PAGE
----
You’ve worked with the Homodrop crew for a year now – can you describe the party in three words?

Unicorn, kinky, adorable.

What kind of music do you listen to when you’re making work?

Very different kinds of music. Lena Platonos is super!

What is your earliest artistic memory?

As a child, I drew my own action figures on card, cut them out and made them fight with each other – like you would with actual action figures. Almost all of these card figures were muscly “male mermaids” with vampire teeth. A mash-up of the Little Mermaid, He Man and Count Dracula. They belonged in a world of their own. Sadly I lost them over time, otherwise I am sure they would be on one of my walls now. 

That’s so cute! Which other artists or designers do you most admire?

Of course there a few artists that I like. But off the top of my head, I can think of the posters from Braulio Amado, which are amazing, or I still love – and have done so for years – the graphic and comic worlds of Igor Hofbauer or Yuichi Yokoyama.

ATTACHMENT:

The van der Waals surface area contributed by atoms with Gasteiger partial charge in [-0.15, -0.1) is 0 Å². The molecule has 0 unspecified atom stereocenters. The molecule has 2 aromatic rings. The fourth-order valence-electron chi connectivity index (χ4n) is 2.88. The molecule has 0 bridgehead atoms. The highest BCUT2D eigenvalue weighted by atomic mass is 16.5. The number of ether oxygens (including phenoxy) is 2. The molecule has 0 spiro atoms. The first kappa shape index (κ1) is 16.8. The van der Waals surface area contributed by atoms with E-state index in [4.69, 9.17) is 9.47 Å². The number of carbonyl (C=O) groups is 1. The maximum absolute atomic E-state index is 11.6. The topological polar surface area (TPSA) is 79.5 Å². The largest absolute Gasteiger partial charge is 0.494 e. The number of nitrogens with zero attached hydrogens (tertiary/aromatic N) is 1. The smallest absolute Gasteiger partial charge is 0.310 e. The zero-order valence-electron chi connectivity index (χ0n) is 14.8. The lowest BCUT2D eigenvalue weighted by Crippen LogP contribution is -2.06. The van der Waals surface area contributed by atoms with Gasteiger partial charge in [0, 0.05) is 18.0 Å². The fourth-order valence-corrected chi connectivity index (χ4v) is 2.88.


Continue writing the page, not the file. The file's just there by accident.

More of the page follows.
Which work of art do you wish you created?

Ask me that again when I’m so old that I can’t hold a pen with my hand.

You were recently commissioned to create a mosaic for Bangkok-based Beam Club – what was that project like?

It was definitely something special. I was asked to design a seven-meter long mosaic wall for the Beam club in Bangkok, which had recently been finished with an interior design concept by William Russell of Pentagram. The wall lies behind the bar in the lounge, a quieter area of the club, so the owner wanted the illustration to have a dream-like feel about it, inviting guests to linger in the space.

My immediate reference were vintage illustrations from the 1960s, where families gather in front of futuristic buildings, a representation of everyday life scenarios but in an imposing environment. These were the raw materials that I used to create a window into a fictional landscape. Instead of a conventional rendering, we decided to solve this challenge by creating a huge mosaic wall in tune with the materials used throughout.